Even though magic mushrooms are illegal under Dutch law, many smart shops in Amsterdam stock other hallucinogenics called magic truffles that contain identical psychoactive compounds including psilocybin, psilocin and baeocystin. These truffles are derived from the same fungi as magic mushrooms and have very similar effects to their illegal counterparts.
Psilocybin mushrooms, more commonly referred to as magic mushrooms or shrooms, are found throughout the Americas, including the United States, Mexico and South America. They’ve been used in rituals throughout various cultures for thousands of years and their psychedelic properties have been studied extensively over the past half-century.
There are dozens of different strains of magic mushrooms and their impact on the body is similar to that of LSD and other potent hallucinogens. Psilocybin mushrooms can produce strong positive and negative effects on the brain, including but not limited to an intensified sensory experience and feelings of relaxation, as well as paranoia and nausea. Large doses of psilocybin can intensify negative reactions, especially if other mood-altering chemicals such as alcohol or marijuana are also consumed.
Indulging in magic mushrooms typically causes a stronger trip that could last six hours or more. Whereas truffles typically grant a fun high, the effects of magic mushrooms reportedly create a deeper experience. Compared to magic truffles, the higher concentration of psilocybin in magic mushrooms means that they may be more likely to cause a bad trip.
The term “magic mushrooms” may be used to mean any hallucinogenic fungi, but while they are similar to magic truffles, they are in fact separate psychedelics. That said, both contain active compounds baeocystin, psilocin and psilocybin – albeit in different concentrations – and both can be consumed in a similar way.
Aside from the legalities of each and the concentrations they are consumed at, the most significant difference between magic mushrooms and magic truffles is the way they grow. With their tall, thin stems, white-topped caps and dark undersides, the former look similar to many other non-psychoactive or poisonous mushrooms. Truffles, on the other hand, grow beneath the ground.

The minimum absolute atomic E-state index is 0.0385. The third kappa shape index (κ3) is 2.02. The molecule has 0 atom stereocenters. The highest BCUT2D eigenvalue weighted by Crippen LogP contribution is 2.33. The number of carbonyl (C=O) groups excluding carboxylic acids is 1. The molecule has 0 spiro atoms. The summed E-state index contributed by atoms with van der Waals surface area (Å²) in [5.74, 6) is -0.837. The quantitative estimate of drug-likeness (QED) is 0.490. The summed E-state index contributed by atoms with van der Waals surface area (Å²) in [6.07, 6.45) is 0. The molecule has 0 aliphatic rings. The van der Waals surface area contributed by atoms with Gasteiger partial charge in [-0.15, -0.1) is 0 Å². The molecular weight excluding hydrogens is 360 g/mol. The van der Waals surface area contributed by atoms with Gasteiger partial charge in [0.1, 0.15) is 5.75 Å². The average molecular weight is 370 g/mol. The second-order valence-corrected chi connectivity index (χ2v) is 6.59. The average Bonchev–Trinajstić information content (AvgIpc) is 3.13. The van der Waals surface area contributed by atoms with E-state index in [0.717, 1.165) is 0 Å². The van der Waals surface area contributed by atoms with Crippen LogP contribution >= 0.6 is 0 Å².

Whether you are looking for a crazy night out or a chilled afternoon, Amsterdam’s relaxed yet responsible drug and alcohol culture presents opportunities to indulge in fun experiences few other places in Europe can deliver. Should you choose to consume magic truffles, it’s a good idea to make sure you’re only enjoying one legal high at a time – especially if this is your first time experimenting with them.
As with other drugs, different strains and concentrations will produce different physical and psychological effects. Your body may react to a specific truffle in a positive way, while another person may have a serious adverse reaction to the same thing. To keep the risk of negative effects low, it’s always a smart plan to lay off the alcohol and other mood-enhancing drugs. Remember, you can always ask for advice at one of Holland’s smart shops, where they sell the stuff, to help you decide whether experimenting with truffles is right for you.
Despite sharing their name with one of the most prized gastronomic delicacies in the world, magic truffles don’t taste great. In fact, they taste somewhere between dry soil and old, damp walnuts. Although it is possible to disguise this taste by seasoning them with herbs, spices or other ingredients, the truffles are still quite difficult to digest and often cause pretty harsh bouts of nausea. It is also possible to brew a tea out of the truffles by covering them in boiling water, then guzzling down the resulting brown stew – bits and all.
There are around 40 smart shops in Amsterdam, selling a wide range of paraphernalia related to cannabis, drug culture and legal highs. Most of these stores also stock strains of magic truffles in bags or boxes, usually labelled with small blurbs that describe their effects. Clerks at these stores are often pretty knowledgeable about their wares and many will advise customers about magic truffles if asked.
It is always advisable to plan ahead when taking magic truffles, as their effects can be overwhelming. Think, comfortable, controlled environments such as living rooms or bedrooms with comfy sofas, blankets and easy access to tap water. Strolling through green areas like parks or forests is also nice, so long as you’re certain that you’ll be OK with interacting with strangers, as this can become quite daunting when you’re under the influence.
Although it is difficult to estimate when the effects of truffles will wear off, most trips last less than six hours and most users will be more or less back to normal within eight. Fortunately, small, one-off dosages don’t usually cause particularly bad hangovers, but it is still important to drink water, eat vitamin-rich food and rest after taking truffles.
This is an updated version of an article originally by Tom Coggins.